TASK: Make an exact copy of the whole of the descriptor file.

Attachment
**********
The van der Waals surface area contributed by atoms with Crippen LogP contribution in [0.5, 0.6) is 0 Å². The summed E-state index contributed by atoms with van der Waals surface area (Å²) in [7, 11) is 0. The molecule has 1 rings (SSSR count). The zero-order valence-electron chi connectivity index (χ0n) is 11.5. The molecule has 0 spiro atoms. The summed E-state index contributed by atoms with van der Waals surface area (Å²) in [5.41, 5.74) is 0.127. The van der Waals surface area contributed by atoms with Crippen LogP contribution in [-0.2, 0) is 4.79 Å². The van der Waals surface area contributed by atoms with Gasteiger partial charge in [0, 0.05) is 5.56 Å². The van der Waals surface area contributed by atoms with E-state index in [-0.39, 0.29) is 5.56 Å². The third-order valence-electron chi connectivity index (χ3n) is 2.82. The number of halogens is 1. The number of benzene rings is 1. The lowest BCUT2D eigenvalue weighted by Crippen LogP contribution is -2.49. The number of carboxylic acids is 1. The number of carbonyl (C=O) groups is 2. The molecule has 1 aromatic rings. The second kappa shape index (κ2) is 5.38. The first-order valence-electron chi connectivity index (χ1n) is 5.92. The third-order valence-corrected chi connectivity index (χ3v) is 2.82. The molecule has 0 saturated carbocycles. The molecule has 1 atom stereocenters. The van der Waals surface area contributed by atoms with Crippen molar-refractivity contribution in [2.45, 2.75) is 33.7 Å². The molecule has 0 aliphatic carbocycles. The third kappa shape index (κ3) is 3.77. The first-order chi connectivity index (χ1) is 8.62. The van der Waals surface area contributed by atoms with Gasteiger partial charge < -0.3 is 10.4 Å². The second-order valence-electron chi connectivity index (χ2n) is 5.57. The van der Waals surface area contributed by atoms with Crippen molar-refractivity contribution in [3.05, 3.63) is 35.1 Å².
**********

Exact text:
The van der Waals surface area contributed by atoms with Crippen LogP contribution in [0.5, 0.6) is 0 Å². The summed E-state index contributed by atoms with van der Waals surface area (Å²) in [7, 11) is 0. The molecule has 1 rings (SSSR count). The zero-order valence-electron chi connectivity index (χ0n) is 11.5. The molecule has 0 spiro atoms. The summed E-state index contributed by atoms with van der Waals surface area (Å²) in [5.41, 5.74) is 0.127. The van der Waals surface area contributed by atoms with Crippen LogP contribution in [-0.2, 0) is 4.79 Å². The van der Waals surface area contributed by atoms with Gasteiger partial charge in [0, 0.05) is 5.56 Å². The van der Waals surface area contributed by atoms with E-state index in [-0.39, 0.29) is 5.56 Å². The third-order valence-electron chi connectivity index (χ3n) is 2.82. The number of halogens is 1. The number of benzene rings is 1. The lowest BCUT2D eigenvalue weighted by Crippen LogP contribution is -2.49. The number of carboxylic acids is 1. The number of carbonyl (C=O) groups is 2. The molecule has 1 aromatic rings. The second kappa shape index (κ2) is 5.38. The first-order valence-electron chi connectivity index (χ1n) is 5.92. The third-order valence-corrected chi connectivity index (χ3v) is 2.82. The molecule has 0 saturated carbocycles. The molecule has 1 atom stereocenters. The van der Waals surface area contributed by atoms with Crippen molar-refractivity contribution in [2.45, 2.75) is 33.7 Å². The molecule has 0 aliphatic carbocycles. The third kappa shape index (κ3) is 3.77. The first-order chi connectivity index (χ1) is 8.62. The van der Waals surface area contributed by atoms with Gasteiger partial charge < -0.3 is 10.4 Å². The second-order valence-electron chi connectivity index (χ2n) is 5.57. The van der Waals surface area contributed by atoms with Crippen molar-refractivity contribution in [3.05, 3.63) is 35.1 Å².